There have been no further hospital deaths announced today. It is now a week since the last fatality
There have been eight positive test results announced today. They bring the cumulative total to 12,261. This includes 14 positive results recorded at tests undertaken on Monday. This is the highest single day total recorded since 25th March.
The latest confirmed figures (23/4/21) show a drop of 2 cases in the City to 46. It will be Saturday before the latest spike in positive test results affects the 7 day average count.
The rate /100k population is now 21.84. It is expected to remain stable before increasing to 25.6 later in the week.
Rather than reflecting the gradual reduction in case numbers seen last spring, we now seem to be seeing an increase in infections which more closely reflects the pre Christmas wave.
Infection levels have fallen slightly at all levels. However, on the following trajectory, the infection rate in York will go above the national average during the next few days.
There are now eight neighbourhoods with more than 3 cases in each.
- 4453 PCR tests were conducted during the week ending 23rd April 2021
- Of these, 0.7% were positive. That represents a reduction on the previous days proportion which was 0.8%
- In addition, 1885 lateral flow tests were conducted on 27th April
EARLIER: The steady rise on COVID-19 case numbers in the City over the last couple of weeks prompts questions about the effectiveness of the testing programmes.
A key aspect of the return to “normality” was to have been the early identification of spikes in infection rates. This was to be done by the general roll out of “lateral flow” testing to all asymptomatic residents. There are now 4 sites in York offering this service with the option also available to take a testing kit home. Results are produced very quickly and any positives result in the individual being referred for a (more reliable) PCR test.
Initially, when the service was rolled out to coincide with the general return to school on 8th March, there appeared to be a good uptake of the tests. The most recent available data, published by the York Council suggests, that there were 7 school aged children with the disease.
Around 3,500 lateral flow tests were being conducted each day during March according to government figures.
On 29th March restrictions were eased further with family groups able to meet outdoors and some outdoor sports restarted. The number of lateral flow tests conducted fell by around 30% during late March early April. By 4th April fewer than 2000 tests were being conducted each day.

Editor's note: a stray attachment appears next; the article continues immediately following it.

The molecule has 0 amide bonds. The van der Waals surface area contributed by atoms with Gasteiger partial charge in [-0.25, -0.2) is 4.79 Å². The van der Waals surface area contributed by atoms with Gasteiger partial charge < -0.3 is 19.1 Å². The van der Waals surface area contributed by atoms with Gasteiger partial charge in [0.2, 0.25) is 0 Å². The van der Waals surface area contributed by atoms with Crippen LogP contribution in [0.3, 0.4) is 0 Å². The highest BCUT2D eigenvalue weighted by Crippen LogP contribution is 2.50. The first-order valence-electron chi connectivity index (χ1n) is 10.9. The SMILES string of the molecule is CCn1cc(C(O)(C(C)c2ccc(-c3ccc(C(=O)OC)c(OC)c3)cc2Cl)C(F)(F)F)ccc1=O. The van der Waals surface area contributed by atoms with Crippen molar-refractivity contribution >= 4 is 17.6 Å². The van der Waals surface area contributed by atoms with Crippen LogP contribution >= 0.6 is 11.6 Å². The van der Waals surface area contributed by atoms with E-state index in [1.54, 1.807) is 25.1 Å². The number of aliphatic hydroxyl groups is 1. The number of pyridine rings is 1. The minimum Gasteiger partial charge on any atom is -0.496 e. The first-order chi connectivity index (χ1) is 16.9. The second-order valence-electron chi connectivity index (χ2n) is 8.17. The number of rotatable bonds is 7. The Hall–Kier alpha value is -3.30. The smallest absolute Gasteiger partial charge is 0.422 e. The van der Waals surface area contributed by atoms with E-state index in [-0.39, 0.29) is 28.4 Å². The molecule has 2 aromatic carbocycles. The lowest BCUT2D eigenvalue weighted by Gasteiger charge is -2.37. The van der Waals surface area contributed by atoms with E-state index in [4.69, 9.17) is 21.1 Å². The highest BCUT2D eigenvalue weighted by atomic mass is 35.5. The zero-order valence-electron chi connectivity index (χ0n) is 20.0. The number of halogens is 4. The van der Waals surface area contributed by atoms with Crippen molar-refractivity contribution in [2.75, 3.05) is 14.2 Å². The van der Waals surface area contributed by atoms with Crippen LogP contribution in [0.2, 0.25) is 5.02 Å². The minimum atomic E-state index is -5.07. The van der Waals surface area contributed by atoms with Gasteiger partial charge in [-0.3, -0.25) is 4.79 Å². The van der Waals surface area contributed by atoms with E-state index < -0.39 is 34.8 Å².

Case numbers in York bottomed out on 6th April when 19 cases were recorded (7 day moving average). They have edged upwards since then and currently stand at 48 (22/4/21).
On 12th April there was a more significant easing of restrictions with shops and hairdressers reopening. Outdoor hospitality, including pubs with outdoor tables, was also permitted to operate.
The number of lateral flow tests completed returned to around 3000 per day.
The Council has not published figures showing how many tests are being conducted in different parts of the City. They do, however, say “that as at 20.4.21 the latest 7 day positivity rate in York (Pillar 2 Lateral Flow Tests only) was 0.12%. The national and regional averages are 0.1% and 0.2% respectively“.
The latest PCR test positivity rate is 0.8%. That is up from the low of 0.4% seen on 15th April.
The number of PCR tests being conducted is currently averaging around 4000 per day.
The current increase in infection levels may be less of a concern than the similar spikes that have been seen during the last year. Most vulnerable people have now been vaccinated. The York Hospital now has relatively few COVID-19 cases (although it is reporting an increase from 6 to 8 patients today). Infections are largely confined to the under 60 age groups who are less at risk of developing life threatening symptoms.
The authorities do, however, now need to provide more information about the take up of tests at neighbourhood level and what they are doing to increase the numbers. They originally recommended that everyone take a test twice a week. Clearly that isn’t happening.
Similarly “test and trace” data should be giving an indication of where transmission is most likely to take place. In the past this has been predominantly through family group contact but – in the light of the recent surge in cases at a distribution warehouse in Selby – more details of the background of the 48 current York cases should be published.
Not least residents will want to know how many are asymptomatic?
People can then make an informed choice about whether to visit locations which may be linked to case number increases.
The next easing of restrictions is due to take place on 17th May, when spectators may be allowed into sporting events and a further range of businesses will reopen. Travel will be easier and socialising will increase.
It would be perverse if this were to happen against a background of increasing infection rates and the uncertainty of how new virus variants may impact on survival rates.